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  • Sarah Whitebloom

ANOTHER TERRIBLE WEEK FOR CARE. Third in a row 'worst home of the week' for high-end provide

For the third week in a row, Barchester Healthcare is owner one of OLM’s worst care homes of the week. Barchester, one of the UK’s biggest care providers, boasts on its website: ‘The people we support only ever receive the best.’

But, in the space of just 10 days in November, three of the high-end group’s homes have been slapped with ‘Inadequate’ ratings by the care regulator. Hilderstone Hall, near Stafford, is the latest to be given the worst grade by the Care Quality Commission. There is no mention of this on the company's web page for the home - although it did claim that Hilderstone performed strongly in a nationwide survey

This ‘Inadequate’ rating followed on the heels of bad reports for Barchester’s Stamford Bridge Beaumont home near York and for the group’s Kingsland House in Sussex.

As OLM outlined last week, lack of staff was at the root of problems at Hilderstone. The CQC inspectors said: ‘Staff we spoke with told us there was not enough of them to meet people's needs safely. One staff member said, "People are waiting for us, we know that." Another staff member said, "I don't think there is enough staff.’

But Barchester’s award must be shared with HC-One, whose Maple Court home was also slammed by inspectors last week - mainly because of staff shortages.

HC-One, which is poised to become Britain’s biggest care group, describes itself as ‘The kind care company’. However, the inspectors disagreed in respect of Maple Court. They took the unusual step of giving the Stafford-based home the worst possible score for ‘Caring’. According to the report: ‘A staff member said, "Staffing levels are not safe. Buzzers are going off but they are not being answered. If we had more staff there would be less falls. If I needed care I wouldn't live here because there are not safe staffing levels."’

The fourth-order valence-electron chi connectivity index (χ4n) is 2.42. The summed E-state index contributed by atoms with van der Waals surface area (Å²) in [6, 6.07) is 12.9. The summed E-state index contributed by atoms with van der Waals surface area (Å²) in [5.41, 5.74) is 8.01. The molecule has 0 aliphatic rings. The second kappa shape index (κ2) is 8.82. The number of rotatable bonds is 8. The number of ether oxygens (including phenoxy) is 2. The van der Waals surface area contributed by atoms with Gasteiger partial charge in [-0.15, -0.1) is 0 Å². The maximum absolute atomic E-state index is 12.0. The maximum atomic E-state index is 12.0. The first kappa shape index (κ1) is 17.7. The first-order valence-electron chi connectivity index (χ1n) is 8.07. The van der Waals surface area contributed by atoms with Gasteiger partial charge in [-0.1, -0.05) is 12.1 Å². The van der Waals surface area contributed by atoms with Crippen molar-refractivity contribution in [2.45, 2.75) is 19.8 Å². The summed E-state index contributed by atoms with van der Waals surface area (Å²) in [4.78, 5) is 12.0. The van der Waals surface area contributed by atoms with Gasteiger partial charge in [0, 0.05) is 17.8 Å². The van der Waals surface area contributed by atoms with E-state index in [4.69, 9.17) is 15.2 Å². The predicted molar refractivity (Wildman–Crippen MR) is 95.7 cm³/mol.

Bizarrely, the home's web page emphasises that one of the features of Maple Court is that it has 'call bells'. It was HC-One’s second ‘OLM Worst Care Home of the Week’ this autumn.

Maple Court

But the two Big Five firms must share this week's ‘award’ with Nethercrest Nursing Home, Dudley. The independent facility, home to 27 older people, was given ‘Inadequate’ ratings for all five major inspection areas. And the CQC’s report was shocking: ‘This inspection was a responsive inspection following...concerns we had received from the provider and a whistle-blower about people's well-being and safety.

‘These concerns included an incident where one person had been taken into hospital with a fracture. The person's injuries had not been identified...following a fall at the home...the person had not received medical attention for six days...staff at the home had not raised the lack of treatment for the person as a concern straight away.

‘We found another person had an accident at the home, and had not received medical attention for up to three days. This person was also in hospital receiving treatment for a serious injury...The incident was also being investigated.’

Even the staff realised residents were not being properly cared for: ‘One staff member told us, "I would not want my relation here", we asked them why, "It's undignified, staff don't wipe people's hands and face after food, people are left in dirty clothes." Another staff member said, "Today is the first day (for ages) everyone had had a wash before dinner."

‘We saw that people were not always treated with dignity. We observed one person who called out for help.

‘We saw they were not fully dressed and their underwear was visible. After staff responded to their calls for help, we saw they remained in their underwear for another hour before staff offered to dress them.

‘Another person we saw had their skirt pulled up, showing their underwear...This did not protect their dignity. In addition we saw the person was wearing clothing that was dirty. We saw staff did not respond to protect the person's dignity.’

The inspectors concluded: ‘There appeared to be an acceptance or 'culture' within the home that people were not always receiving the care they needed.’

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